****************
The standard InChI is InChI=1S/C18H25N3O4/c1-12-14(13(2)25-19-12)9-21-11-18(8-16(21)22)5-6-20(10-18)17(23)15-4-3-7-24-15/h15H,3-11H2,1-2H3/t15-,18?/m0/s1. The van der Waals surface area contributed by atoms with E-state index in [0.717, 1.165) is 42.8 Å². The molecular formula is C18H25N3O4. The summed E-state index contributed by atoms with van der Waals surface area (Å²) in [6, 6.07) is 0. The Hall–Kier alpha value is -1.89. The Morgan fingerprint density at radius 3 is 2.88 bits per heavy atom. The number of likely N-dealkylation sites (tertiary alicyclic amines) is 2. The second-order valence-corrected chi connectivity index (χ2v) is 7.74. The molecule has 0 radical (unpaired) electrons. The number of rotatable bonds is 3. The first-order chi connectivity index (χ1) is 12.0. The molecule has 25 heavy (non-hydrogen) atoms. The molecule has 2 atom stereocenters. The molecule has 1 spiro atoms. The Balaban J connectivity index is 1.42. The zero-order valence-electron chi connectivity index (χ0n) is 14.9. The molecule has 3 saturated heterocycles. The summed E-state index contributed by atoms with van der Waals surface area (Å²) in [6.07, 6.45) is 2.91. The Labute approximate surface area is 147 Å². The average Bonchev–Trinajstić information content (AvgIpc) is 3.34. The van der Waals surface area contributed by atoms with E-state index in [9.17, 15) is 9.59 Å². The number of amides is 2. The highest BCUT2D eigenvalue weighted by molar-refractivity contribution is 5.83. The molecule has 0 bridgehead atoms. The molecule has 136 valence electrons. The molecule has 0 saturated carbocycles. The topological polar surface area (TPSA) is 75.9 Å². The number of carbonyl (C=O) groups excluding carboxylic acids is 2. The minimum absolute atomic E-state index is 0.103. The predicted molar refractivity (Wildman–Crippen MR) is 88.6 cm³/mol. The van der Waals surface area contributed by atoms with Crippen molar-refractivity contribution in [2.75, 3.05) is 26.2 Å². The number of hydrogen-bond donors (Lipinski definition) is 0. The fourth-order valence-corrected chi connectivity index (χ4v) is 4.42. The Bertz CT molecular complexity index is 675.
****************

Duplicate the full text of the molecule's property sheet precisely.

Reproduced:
The standard InChI is InChI=1S/C18H25N3O4/c1-12-14(13(2)25-19-12)9-21-11-18(8-16(21)22)5-6-20(10-18)17(23)15-4-3-7-24-15/h15H,3-11H2,1-2H3/t15-,18?/m0/s1. The van der Waals surface area contributed by atoms with E-state index in [0.717, 1.165) is 42.8 Å². The molecular formula is C18H25N3O4. The summed E-state index contributed by atoms with van der Waals surface area (Å²) in [6, 6.07) is 0. The Hall–Kier alpha value is -1.89. The Morgan fingerprint density at radius 3 is 2.88 bits per heavy atom. The number of likely N-dealkylation sites (tertiary alicyclic amines) is 2. The second-order valence-corrected chi connectivity index (χ2v) is 7.74. The molecule has 0 radical (unpaired) electrons. The number of rotatable bonds is 3. The first-order chi connectivity index (χ1) is 12.0. The molecule has 25 heavy (non-hydrogen) atoms. The molecule has 2 atom stereocenters. The molecule has 1 spiro atoms. The Balaban J connectivity index is 1.42. The zero-order valence-electron chi connectivity index (χ0n) is 14.9. The molecule has 3 saturated heterocycles. The summed E-state index contributed by atoms with van der Waals surface area (Å²) in [6.07, 6.45) is 2.91. The Labute approximate surface area is 147 Å². The average Bonchev–Trinajstić information content (AvgIpc) is 3.34. The van der Waals surface area contributed by atoms with E-state index in [9.17, 15) is 9.59 Å². The number of amides is 2. The highest BCUT2D eigenvalue weighted by molar-refractivity contribution is 5.83. The molecule has 0 bridgehead atoms. The molecule has 136 valence electrons. The molecule has 0 saturated carbocycles. The topological polar surface area (TPSA) is 75.9 Å². The number of carbonyl (C=O) groups excluding carboxylic acids is 2. The minimum absolute atomic E-state index is 0.103. The predicted molar refractivity (Wildman–Crippen MR) is 88.6 cm³/mol. The van der Waals surface area contributed by atoms with Crippen molar-refractivity contribution in [2.75, 3.05) is 26.2 Å². The number of hydrogen-bond donors (Lipinski definition) is 0. The fourth-order valence-corrected chi connectivity index (χ4v) is 4.42. The Bertz CT molecular complexity index is 675.